US National Security Council spokesperson Caitlin Hayden on Thursday announced that President Obama "will meet the Dalai Lama in his capacity as an internationally respected religious and cultural leader" on Friday.

The White House announcement drew sharp reaction from China, which has long opposed foreign dignitaries meeting with the 78-year-old Dalai Lama who fled to India in 1959.

"We urge United States to take China's concerns seriously and not to facilitate or offer occasion for the Dalai Lama to conduct anti-China secessionist moves," Chinese Foreign Ministry spokeswoman Hua Chunying said in a statement.

"China is greatly concerned about the meeting, and has lodged solemn representations to US side," Hua said.

The Tibetan issue is a domestic affair for China, she said, adding that there is no other country which bears the right to interfere.

The arranged meeting is an unjustified interference with China's domestic affairs and a serious violation of the principles of international relations, and will cause great damage to China-US relations, Hua warned.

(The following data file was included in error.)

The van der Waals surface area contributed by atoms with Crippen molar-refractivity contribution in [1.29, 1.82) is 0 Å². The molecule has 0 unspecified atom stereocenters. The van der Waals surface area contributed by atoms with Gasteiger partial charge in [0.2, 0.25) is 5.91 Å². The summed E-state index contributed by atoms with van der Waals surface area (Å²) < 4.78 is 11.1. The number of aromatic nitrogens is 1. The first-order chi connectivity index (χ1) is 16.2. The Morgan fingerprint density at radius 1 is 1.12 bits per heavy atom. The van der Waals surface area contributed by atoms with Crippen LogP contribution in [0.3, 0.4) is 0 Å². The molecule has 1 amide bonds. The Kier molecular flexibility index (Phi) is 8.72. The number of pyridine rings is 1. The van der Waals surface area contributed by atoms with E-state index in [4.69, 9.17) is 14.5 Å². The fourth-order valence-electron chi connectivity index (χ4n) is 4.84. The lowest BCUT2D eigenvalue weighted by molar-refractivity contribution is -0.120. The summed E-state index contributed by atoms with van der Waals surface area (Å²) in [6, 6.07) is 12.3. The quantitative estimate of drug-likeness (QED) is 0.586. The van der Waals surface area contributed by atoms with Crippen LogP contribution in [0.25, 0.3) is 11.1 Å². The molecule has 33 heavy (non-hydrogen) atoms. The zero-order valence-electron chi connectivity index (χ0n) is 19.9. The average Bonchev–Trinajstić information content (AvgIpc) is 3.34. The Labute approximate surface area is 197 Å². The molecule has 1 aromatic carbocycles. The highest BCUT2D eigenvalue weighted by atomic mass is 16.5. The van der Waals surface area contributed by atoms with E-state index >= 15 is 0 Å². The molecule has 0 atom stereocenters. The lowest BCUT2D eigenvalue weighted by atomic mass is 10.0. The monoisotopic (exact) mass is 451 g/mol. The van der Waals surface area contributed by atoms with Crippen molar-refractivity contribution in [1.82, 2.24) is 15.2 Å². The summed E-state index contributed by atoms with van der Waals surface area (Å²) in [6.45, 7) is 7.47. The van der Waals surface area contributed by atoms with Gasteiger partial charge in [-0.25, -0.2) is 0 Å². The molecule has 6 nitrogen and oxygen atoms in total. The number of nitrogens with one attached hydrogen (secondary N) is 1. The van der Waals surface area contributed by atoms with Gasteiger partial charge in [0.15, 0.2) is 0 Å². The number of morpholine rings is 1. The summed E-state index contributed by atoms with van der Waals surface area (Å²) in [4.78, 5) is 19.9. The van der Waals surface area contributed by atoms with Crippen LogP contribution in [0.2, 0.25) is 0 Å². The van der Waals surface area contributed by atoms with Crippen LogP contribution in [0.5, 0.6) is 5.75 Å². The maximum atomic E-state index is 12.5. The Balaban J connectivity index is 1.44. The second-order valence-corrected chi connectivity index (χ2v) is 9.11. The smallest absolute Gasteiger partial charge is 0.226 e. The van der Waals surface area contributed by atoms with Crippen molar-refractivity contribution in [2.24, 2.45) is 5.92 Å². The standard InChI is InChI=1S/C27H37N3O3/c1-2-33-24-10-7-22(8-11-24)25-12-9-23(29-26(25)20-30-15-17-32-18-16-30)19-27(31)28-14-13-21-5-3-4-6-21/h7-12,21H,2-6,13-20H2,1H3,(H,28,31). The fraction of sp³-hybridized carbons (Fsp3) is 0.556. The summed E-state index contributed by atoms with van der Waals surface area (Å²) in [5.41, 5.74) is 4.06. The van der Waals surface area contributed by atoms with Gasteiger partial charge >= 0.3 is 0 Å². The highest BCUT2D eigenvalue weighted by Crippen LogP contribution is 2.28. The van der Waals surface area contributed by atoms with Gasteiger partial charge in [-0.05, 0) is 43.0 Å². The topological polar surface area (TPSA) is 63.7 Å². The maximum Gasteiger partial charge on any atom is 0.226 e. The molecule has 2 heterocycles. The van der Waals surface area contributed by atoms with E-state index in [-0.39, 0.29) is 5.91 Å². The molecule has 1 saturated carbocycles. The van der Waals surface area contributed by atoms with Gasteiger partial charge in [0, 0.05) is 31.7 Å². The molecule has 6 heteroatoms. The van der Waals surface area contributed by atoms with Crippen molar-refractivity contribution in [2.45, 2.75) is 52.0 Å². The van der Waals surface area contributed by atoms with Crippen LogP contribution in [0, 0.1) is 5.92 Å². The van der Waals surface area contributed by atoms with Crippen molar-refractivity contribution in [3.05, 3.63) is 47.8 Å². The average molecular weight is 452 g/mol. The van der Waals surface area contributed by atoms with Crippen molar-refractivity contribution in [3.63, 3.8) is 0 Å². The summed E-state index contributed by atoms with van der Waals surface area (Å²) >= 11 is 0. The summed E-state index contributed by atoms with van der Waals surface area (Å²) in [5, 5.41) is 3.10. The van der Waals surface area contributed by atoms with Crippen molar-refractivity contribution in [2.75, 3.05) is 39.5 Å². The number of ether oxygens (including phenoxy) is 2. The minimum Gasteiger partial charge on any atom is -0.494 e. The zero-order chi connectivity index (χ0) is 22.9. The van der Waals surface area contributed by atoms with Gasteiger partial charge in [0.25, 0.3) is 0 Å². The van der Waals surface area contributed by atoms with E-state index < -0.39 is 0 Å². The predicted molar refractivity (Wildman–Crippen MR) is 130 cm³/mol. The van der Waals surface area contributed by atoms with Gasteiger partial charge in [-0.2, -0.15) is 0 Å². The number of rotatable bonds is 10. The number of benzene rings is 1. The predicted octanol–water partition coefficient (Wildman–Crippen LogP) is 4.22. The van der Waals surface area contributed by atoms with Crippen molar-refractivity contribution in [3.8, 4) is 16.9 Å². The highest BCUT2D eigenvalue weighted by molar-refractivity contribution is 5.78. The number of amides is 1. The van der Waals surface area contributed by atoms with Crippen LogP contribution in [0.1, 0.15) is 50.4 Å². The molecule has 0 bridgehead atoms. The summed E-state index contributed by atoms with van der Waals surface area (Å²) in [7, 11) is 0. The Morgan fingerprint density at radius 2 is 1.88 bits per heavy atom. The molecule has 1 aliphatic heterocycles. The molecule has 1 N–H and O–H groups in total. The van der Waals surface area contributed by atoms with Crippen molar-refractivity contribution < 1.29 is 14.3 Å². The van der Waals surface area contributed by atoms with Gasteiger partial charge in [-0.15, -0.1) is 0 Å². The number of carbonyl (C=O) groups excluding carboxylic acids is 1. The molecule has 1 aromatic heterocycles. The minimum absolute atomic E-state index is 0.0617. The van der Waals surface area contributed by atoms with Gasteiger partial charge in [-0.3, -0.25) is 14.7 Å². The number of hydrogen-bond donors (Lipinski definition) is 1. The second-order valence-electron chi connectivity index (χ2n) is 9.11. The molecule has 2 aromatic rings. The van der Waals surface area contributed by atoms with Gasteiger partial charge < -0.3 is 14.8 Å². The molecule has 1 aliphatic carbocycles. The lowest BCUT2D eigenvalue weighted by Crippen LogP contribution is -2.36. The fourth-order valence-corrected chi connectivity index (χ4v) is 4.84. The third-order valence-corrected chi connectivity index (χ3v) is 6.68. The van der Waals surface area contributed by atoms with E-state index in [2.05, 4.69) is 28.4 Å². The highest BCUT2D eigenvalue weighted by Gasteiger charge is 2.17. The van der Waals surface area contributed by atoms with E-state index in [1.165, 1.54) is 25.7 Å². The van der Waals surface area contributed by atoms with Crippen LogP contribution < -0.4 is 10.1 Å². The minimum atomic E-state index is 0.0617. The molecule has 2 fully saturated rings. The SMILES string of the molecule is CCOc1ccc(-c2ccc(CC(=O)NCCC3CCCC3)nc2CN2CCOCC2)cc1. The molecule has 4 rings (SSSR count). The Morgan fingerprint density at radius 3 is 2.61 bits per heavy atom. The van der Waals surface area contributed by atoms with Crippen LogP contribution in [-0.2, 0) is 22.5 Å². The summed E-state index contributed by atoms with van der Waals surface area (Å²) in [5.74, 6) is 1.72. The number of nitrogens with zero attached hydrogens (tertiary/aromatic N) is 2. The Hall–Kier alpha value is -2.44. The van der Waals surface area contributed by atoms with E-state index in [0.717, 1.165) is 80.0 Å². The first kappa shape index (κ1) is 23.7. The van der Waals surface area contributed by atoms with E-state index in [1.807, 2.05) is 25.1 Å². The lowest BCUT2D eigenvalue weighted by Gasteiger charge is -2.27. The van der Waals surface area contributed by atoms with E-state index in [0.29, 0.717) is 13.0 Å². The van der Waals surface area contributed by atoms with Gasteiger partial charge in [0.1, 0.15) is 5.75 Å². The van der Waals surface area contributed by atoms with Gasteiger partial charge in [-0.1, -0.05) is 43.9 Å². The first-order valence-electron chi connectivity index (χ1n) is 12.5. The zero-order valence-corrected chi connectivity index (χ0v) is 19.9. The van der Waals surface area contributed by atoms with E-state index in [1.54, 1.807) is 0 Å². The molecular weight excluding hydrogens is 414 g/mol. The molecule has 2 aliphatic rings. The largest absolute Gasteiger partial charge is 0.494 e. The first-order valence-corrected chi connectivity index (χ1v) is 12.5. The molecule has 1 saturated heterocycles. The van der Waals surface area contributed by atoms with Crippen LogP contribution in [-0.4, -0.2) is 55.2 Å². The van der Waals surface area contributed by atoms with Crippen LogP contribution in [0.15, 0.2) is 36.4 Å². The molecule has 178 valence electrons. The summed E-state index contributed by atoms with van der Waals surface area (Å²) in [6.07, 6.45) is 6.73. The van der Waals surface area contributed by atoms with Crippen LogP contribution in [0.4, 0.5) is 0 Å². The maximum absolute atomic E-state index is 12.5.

"We urge United States to take China's concerns seriously and cancel the relevant meeting and do not provide platform for Dalai's separatist activities in the US," Hua told a media briefing in Beijing.

Asked how China will respond if Obama went ahead with the meeting, she said China is firmly opposed to any foreign leaders meeting the Dalai Lama.

"I also want to stress that any country if it is bent on China's interests then it will find that its own interests can get hurt in the very end.

Therefore we urge US government to immediately cancel the relevant meeting so as to avoid damaging China-US relations," she said.

Obama and the Dalai Lama - both Nobel Peace Prize laureates - have met twice before, in 2010 and 2011, which drew similar protests from China.


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